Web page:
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Date: Fri, 9 Feb 2018 13:17:49 +0200
From: Igor Stoppa <>
To: Christopher Lameter <>
CC: Matthew Wilcox <>, Boris Lukashev
	<>, Jann Horn <>,
	<>, Kees Cook <>, Michal Hocko
	<>, Laura Abbott <>, Christoph Hellwig
	<>, <>,
	<>, kernel list <>, "Kernel
 Hardening" <>
Subject: Re: [PATCH 4/6] Protectable Memory

On 05/02/18 17:40, Christopher Lameter wrote:
> On Sat, 3 Feb 2018, Igor Stoppa wrote:
>>> We could even do this in a more thorough way. Can we use a ring 1 / 2
>>> distinction to create a hardened OS core that policies the rest of
>>> the ever expanding kernel with all its modules and this and that feature?
>> What would be the differentiating criteria? Furthermore, what are the
>> chances
>> of invalidating the entire concept, because there is already an
>> hypervisor using
>> the higher level features?
>> That is what you are proposing, if I understand correctly.
> Were there not 4 rings as well as methods by the processor vendors to
> virtualize them as well?

I think you are talking x86, mostly.
On ARM there are ELx and they are often (typically?) already used.
For x86 I cannot comment.

>>> I think that will long term be a better approach and allow more than the
>>> current hardening approaches can get you. It seems that we are willing to
>>> tolerate significant performance regressions now. So lets use the
>>> protection mechanisms that the hardware offers.
>> I would rather *not* propose significant performance regression :-P
> But we already have implemented significant kernel hardening which causes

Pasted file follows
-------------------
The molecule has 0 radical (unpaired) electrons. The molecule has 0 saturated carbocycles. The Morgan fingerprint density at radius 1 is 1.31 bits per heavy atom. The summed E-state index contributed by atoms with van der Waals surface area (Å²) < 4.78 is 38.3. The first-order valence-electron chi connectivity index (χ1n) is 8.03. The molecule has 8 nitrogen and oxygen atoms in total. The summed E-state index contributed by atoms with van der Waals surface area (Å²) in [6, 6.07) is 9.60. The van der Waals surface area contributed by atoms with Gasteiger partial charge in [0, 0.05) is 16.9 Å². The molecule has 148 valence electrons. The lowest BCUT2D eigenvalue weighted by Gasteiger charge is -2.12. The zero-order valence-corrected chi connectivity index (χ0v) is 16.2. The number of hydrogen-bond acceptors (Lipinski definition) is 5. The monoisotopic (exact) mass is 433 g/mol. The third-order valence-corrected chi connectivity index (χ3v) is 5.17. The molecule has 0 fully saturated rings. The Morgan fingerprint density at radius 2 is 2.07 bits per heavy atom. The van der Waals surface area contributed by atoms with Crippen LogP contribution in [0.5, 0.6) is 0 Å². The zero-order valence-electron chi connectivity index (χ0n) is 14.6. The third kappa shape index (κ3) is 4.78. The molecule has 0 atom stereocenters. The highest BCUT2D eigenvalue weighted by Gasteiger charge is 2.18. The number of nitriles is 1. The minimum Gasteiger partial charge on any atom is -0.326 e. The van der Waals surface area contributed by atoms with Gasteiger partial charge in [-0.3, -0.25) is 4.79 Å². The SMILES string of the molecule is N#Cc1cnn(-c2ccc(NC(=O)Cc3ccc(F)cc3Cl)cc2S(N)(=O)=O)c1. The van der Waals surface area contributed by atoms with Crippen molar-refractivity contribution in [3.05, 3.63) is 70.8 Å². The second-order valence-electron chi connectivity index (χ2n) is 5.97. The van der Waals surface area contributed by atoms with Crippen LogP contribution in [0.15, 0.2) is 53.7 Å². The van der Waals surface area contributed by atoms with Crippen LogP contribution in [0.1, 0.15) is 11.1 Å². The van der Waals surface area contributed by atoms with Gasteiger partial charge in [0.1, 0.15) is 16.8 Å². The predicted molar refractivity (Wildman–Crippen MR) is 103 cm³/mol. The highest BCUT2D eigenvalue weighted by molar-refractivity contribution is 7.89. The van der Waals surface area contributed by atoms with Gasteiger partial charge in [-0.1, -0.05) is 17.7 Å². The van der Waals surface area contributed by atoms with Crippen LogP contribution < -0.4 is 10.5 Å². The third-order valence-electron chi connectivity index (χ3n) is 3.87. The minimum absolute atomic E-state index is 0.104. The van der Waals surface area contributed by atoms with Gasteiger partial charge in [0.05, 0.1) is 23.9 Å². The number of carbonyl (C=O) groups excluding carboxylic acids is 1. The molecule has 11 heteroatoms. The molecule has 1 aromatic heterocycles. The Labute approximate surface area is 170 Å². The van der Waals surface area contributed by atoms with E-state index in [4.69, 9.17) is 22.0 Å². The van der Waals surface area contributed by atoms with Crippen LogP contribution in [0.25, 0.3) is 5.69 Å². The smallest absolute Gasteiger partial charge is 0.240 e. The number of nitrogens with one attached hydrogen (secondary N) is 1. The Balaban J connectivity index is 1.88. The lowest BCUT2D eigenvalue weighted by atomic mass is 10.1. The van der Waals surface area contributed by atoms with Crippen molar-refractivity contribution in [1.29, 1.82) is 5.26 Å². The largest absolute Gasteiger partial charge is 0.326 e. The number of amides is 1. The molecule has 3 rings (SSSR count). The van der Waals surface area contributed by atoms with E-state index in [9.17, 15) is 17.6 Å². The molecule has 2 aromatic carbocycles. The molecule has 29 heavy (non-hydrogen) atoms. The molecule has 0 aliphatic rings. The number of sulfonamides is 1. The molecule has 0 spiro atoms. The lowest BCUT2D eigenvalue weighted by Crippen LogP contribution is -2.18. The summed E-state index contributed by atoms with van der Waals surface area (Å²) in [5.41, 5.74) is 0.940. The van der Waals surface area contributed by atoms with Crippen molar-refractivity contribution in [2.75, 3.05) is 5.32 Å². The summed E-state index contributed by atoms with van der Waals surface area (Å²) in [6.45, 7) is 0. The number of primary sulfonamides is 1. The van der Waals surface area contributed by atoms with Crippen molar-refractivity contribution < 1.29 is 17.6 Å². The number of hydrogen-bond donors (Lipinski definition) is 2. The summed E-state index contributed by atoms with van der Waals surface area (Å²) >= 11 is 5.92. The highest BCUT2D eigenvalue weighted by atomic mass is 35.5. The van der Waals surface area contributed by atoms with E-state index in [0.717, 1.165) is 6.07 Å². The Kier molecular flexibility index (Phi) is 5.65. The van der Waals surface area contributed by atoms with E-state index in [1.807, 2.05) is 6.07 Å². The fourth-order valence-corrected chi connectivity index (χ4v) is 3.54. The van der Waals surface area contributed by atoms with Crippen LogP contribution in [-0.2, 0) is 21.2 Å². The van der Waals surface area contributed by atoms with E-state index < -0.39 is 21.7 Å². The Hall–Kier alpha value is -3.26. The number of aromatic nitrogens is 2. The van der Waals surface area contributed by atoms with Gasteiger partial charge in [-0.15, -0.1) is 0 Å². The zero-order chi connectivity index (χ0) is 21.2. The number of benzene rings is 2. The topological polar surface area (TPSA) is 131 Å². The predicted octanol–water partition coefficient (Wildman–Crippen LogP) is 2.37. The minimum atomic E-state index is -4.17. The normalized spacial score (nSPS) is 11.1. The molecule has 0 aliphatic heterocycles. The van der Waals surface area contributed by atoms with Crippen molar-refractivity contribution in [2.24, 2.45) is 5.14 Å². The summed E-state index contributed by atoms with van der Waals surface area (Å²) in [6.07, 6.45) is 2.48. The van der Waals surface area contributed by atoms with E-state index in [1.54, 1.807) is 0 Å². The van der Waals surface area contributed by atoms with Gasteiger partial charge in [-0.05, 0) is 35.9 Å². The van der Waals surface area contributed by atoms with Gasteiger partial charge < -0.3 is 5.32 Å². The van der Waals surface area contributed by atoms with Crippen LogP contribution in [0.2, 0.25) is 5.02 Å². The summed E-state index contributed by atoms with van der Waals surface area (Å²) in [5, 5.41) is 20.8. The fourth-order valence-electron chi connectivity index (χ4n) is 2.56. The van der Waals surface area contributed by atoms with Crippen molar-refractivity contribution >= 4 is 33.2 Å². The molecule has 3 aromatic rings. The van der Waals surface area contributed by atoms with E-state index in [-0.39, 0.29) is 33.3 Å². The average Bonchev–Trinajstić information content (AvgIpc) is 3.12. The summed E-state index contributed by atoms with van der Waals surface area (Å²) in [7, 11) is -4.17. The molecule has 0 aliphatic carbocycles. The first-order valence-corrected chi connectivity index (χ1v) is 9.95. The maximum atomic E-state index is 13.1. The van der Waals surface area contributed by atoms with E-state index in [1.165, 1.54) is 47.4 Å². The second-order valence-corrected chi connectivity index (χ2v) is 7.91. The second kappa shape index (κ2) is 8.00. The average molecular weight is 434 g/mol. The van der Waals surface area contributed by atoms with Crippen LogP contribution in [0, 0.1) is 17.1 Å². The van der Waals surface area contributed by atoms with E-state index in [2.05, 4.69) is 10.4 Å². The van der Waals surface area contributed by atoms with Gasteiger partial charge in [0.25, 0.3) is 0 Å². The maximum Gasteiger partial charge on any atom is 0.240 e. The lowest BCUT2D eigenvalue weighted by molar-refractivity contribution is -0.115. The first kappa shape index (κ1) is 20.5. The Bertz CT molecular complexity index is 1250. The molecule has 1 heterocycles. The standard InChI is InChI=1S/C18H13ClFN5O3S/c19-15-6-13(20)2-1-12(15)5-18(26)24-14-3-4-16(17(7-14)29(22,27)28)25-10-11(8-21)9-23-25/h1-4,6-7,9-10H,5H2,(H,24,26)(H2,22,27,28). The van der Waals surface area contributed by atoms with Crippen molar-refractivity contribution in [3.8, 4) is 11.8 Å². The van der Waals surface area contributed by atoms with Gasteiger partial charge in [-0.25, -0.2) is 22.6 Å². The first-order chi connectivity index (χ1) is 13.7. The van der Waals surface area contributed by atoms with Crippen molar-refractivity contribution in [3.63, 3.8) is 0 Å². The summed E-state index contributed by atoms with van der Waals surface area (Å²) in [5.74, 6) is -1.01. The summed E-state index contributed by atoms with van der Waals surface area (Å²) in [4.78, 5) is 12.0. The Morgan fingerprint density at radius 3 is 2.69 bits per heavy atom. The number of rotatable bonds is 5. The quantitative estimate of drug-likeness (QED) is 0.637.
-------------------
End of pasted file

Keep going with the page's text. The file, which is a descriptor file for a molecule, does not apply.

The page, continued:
> performance regressions. Using hardware capabilities allows the processor
> vendor to further optimize these mechanisms whereas the software
> preventative measures are eating up more and more performance as the pile
> them on. Plus these are methods that can be worked around. Restrictions
> implemented in a higher ring can be enforced and are much better than
> just "hardening" (which is making life difficult for the hackers and
> throwing away performannce for the average user).

What you are proposing requires major restructuring of the memory
management - at the very least - provided that it doesn't cause the
conflicts I mentioned above.

Even after you do that, the system will still be working with memory
pages, there will be still a need to segregate data within certain
pages, or pay the penalty of handling exceptions, when data with
different permissions coexist within the same page.

The way the pmalloc API is designed is meant to facilitate the
segregation and to actually improve performance, by grouping types of
data with same scope and permission.

WRT the implementation, there is a minimal exposure to the memory
provider, both for allocation and release.

Same goes for the protection mechanism.
It's a single call to the function which makes pages read only.
It would be trivial to swap it out with a call to whatever framework you
want to come up with, for implementing ring/EL based protection.

>From this perspective, you can easily provide patches that implement
what you are proposing, against pmalloc, if you really think that it's
the way to go.

I'll be happy to use them, if they provide improved performance and same
or better protection.

The way I designed pmalloc was really to be able to switch to some
alternate memory provider and/or protection mechanism, should a better
one arise.

But it can be done in a separate step, I think, since you are not
proposing to just change pmalloc, you are proposing to re-design how the
overall kernel memory hardening works (including executable pages, const
data, __ro_after_init, etc.)


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